Supplementary Material for: The Relation between Obesity and Hospital Length of Stay after Elective Lateral Skull Base Surgery: An Analysis of the American College of Surgeons National Surgical Quality Improvement Program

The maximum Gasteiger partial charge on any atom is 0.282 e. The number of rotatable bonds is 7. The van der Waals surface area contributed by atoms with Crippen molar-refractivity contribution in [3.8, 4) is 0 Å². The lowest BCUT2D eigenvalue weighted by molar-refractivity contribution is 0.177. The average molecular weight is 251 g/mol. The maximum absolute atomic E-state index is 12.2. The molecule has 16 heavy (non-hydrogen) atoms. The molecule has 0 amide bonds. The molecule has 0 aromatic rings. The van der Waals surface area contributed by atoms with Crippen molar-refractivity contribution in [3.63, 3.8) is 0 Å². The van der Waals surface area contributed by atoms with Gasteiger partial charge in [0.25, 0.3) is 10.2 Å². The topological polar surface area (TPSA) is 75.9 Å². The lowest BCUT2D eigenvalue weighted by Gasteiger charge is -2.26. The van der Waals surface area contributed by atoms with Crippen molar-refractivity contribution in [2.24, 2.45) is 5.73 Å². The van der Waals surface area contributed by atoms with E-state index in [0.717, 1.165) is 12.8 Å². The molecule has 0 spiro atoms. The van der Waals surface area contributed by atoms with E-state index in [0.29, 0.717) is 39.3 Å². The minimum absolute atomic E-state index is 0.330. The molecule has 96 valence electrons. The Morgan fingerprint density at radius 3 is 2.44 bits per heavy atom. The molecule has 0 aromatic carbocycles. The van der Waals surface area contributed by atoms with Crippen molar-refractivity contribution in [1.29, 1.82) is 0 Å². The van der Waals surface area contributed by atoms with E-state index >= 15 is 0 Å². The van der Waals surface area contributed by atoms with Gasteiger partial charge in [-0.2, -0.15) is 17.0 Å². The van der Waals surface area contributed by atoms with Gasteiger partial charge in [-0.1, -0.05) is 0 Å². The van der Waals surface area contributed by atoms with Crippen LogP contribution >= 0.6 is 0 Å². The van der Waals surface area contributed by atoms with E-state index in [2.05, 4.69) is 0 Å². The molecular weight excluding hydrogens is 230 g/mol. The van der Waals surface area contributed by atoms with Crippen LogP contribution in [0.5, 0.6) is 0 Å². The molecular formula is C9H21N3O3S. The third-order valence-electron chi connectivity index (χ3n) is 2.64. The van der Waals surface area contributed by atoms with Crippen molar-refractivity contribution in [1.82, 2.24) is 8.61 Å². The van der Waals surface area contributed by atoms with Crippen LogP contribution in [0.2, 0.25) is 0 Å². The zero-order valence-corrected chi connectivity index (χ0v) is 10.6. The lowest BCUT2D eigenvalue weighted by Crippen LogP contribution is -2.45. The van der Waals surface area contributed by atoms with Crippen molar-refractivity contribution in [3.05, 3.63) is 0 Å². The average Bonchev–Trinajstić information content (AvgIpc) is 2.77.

Purpose: Length of stay is a marker of quality and efficiency of health care delivery. The objective of this study was to identify preoperative, intraoperative, and postoperative variables that impact length of stay after lateral skull base surgery. Methods/Procedures: The American College of Surgeons National Surgical Quality Improvement Program (ACS-NSQIP) databases from 2009-2012 were analyzed, and patients undergoing elective lateral skull base surgery for benign lesions of cranial nerves were identified. The primary outcome measure of interest was length of hospital stay. Protracted length of stay was defined as ≥75th percentile of length of stay for all patients. The impact of demographic factors, intraoperative variables, and postoperative complications on length of stay was assessed. Results: In total, 252 patients were included. Almost half of the patients (41.2%) were classified as obese (body mass index ≥30). Patients who were obese had significantly longer lengths of stay (5.6 ± 3.9 days) when compared to patients who were not obese (4.6 ± 3.4 days, p = 0.006). Multivariate regression analysis demonstrated that operative time, reoperation within 30 days of initial surgery, and obesity were independent predictors for protracted length of stay. Conclusion: National multi-institutional data from the ACS-NSQIP suggest that operative time, reoperation, and obesity are predictors of longer hospital stays after lateral skull base approaches for benign cranial nerve neoplasms.